- The Fed could issue its own debt or short-term paper. The debt would be an increase in liabilities and it could presumably buy whatever it wanted with the proceeds. Whether the Fed can do so legally is less clear. It previously used the “incidental powers” given it under the Federal Reserve Act to issue options on federal funds around the turn-of-the century date change, and issuing its own debt would likely require invoking the same thing. As one Fed study has noted, use of such power must be “necessary to carry on the business of banking within the limitations prescribed by [the Federal Reserve] Act.”
- The Fed could seek to pay interest on reserves. Banks lend out excess reserves at whatever rate they can get because the Fed doesn’t pay interest. That’s one reason the federal funds rate often crashes late in the day, when banks realize they have more reserves than they need. Paying interest on reserves would put a floor under the federal funds rate. The Fed could then make loans and purchase assets with little concern for the impact on the federal funds rate.
The Federal Services Regulatory Relief Act of 2006 empowers the Fed to start paying interest at a rate or rates not to exceed the general level of short-term interest rate effective Oct. 1, 2011. The distant date was a result of Congress’ effort to hold down the cost, since payment of interest will cut into how much money the Fed remits to Treasury each year. The Fed could ask Congress to bring that date up to the present. As a general rule the Fed hates to ask Congress for anything for fear of what else Congress might ask for in return. But if the crisis got to the point the Fed felt it really needed this, it’s hard to imagine Congress refusing.
- The Fed could try to do the mirror image of the Term Securities Lending Facility. In other words, take the mortgage backed securities pledged to it by dealers in return for Treasurys, and re-pledge them to other dealers, taking Treasurys back. Since the Fed is highly unlikely to fail, dealers might be more comfortable accepting MBS as collateral from the Fed than from other parties. But this might be complicated to do if the MBS are held by a custodial bank as is typical in a triparty repo.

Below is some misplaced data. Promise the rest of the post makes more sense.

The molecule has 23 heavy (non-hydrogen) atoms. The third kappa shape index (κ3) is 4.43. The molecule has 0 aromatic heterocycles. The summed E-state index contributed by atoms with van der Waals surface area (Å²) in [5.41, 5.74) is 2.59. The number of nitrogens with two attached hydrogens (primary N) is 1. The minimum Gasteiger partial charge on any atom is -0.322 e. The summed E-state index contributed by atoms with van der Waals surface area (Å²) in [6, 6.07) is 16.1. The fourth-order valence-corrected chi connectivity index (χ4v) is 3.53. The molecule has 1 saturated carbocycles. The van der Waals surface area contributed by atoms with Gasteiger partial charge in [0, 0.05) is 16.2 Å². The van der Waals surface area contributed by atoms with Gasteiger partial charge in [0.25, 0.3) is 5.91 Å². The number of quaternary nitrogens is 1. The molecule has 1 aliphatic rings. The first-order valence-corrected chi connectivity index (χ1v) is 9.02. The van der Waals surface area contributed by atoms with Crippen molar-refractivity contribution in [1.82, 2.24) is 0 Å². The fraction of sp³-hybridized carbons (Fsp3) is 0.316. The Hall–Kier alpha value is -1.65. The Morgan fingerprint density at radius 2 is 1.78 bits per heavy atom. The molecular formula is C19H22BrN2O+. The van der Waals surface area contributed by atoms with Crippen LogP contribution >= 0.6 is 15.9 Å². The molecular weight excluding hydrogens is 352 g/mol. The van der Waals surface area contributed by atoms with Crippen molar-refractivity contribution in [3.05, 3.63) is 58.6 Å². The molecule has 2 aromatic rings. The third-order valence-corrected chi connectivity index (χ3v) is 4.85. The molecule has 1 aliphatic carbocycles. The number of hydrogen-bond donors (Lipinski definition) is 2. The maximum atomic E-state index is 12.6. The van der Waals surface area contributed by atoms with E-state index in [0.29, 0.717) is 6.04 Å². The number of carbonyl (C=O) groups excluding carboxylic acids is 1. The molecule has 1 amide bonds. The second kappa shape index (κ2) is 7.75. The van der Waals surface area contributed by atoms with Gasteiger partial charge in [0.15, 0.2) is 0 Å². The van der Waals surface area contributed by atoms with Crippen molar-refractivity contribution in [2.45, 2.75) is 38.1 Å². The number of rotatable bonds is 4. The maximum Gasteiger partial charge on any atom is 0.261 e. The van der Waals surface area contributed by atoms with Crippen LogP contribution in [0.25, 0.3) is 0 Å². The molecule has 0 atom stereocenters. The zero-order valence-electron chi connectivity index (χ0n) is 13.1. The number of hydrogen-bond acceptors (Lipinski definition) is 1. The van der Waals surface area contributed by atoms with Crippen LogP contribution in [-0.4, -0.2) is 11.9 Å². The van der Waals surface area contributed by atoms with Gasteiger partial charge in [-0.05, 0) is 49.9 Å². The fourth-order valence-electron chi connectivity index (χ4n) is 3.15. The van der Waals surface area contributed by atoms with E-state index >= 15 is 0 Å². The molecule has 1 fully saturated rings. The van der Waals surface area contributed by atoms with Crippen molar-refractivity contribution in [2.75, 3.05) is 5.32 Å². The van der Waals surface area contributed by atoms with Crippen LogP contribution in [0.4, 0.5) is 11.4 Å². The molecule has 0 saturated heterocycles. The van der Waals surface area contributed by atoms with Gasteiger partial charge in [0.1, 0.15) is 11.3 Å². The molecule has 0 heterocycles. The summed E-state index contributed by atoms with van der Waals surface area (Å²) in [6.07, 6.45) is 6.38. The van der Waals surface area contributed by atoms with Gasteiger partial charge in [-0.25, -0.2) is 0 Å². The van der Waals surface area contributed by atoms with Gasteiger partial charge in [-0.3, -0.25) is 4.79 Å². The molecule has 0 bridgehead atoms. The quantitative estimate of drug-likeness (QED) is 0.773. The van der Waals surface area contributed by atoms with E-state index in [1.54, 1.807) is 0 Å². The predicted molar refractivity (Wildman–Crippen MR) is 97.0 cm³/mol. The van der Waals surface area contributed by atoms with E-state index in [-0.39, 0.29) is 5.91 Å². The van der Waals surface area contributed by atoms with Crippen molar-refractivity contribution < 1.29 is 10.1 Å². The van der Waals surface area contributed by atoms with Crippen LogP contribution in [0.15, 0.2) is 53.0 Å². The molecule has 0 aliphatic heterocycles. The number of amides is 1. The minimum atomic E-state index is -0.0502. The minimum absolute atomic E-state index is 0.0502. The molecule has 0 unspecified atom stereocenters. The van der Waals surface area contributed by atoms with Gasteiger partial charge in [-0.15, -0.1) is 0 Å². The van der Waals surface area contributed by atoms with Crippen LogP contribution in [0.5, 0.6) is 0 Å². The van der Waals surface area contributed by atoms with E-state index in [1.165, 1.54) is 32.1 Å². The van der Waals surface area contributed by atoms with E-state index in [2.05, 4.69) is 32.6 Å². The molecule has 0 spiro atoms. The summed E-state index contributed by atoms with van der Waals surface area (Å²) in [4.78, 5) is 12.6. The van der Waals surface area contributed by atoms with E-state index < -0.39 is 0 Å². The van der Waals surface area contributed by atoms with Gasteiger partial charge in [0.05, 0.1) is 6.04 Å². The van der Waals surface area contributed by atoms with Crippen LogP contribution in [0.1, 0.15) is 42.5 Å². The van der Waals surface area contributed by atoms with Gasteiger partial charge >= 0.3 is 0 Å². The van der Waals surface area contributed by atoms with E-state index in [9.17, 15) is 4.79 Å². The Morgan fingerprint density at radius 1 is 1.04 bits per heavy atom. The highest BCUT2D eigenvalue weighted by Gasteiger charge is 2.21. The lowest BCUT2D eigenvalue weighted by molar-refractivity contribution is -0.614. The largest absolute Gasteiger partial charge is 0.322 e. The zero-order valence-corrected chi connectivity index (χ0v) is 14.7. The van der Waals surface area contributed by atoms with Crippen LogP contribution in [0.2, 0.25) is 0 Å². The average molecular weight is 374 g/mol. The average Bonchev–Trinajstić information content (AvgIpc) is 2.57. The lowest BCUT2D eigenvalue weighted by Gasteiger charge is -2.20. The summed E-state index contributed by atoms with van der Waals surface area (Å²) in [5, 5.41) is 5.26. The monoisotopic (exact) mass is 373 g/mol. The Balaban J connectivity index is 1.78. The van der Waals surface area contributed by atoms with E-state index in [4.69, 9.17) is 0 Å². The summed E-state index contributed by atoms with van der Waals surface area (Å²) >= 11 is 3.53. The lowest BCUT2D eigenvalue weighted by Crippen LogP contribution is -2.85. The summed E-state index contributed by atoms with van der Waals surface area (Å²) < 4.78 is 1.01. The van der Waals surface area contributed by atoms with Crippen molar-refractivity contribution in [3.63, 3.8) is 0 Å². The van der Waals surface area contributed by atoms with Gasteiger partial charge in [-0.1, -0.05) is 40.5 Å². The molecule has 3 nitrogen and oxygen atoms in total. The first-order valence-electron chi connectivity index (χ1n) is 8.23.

It should be noted that these steps only address the magnitude of the Fed’s lending capacity, not what it does with that capacity. In theory it could simply conduct more of the types of operations it is doing now, or it could get more aggressive, including buying MBS outright, as some on Wall Street have urged it to do. The Fed isn’t closing the door on that but for now doesn’t want to go that route. An alternative would be to sell credit default swaps on MBS or other assets. This would take some of the credit risk of MBS onto its balance sheet — and thus encourage private investors to hold them — while not directly expanding its balance sheet. But doing so presents some of the same thorny issues that buying MBS outright does.
Benefits of the Fed Doing Reverse MBS Swaps
As reported by The Wall Street Journal, one of the more remote contingencies the Federal Reserve has considered is a mirror image of the Term Securities Lending Facility: it would take the mortgage backed securities pledged to it by dealers in return for Treasurys; then repledge them to other dealers, taking Treasurys back.
Since the Fed is highly unlikely to fail, dealers might be more comfortable accepting MBS as collateral from the Fed than from other parties. But this might be complicated to do if the MBS are held by a custodial bank as is typical in a triparty repo.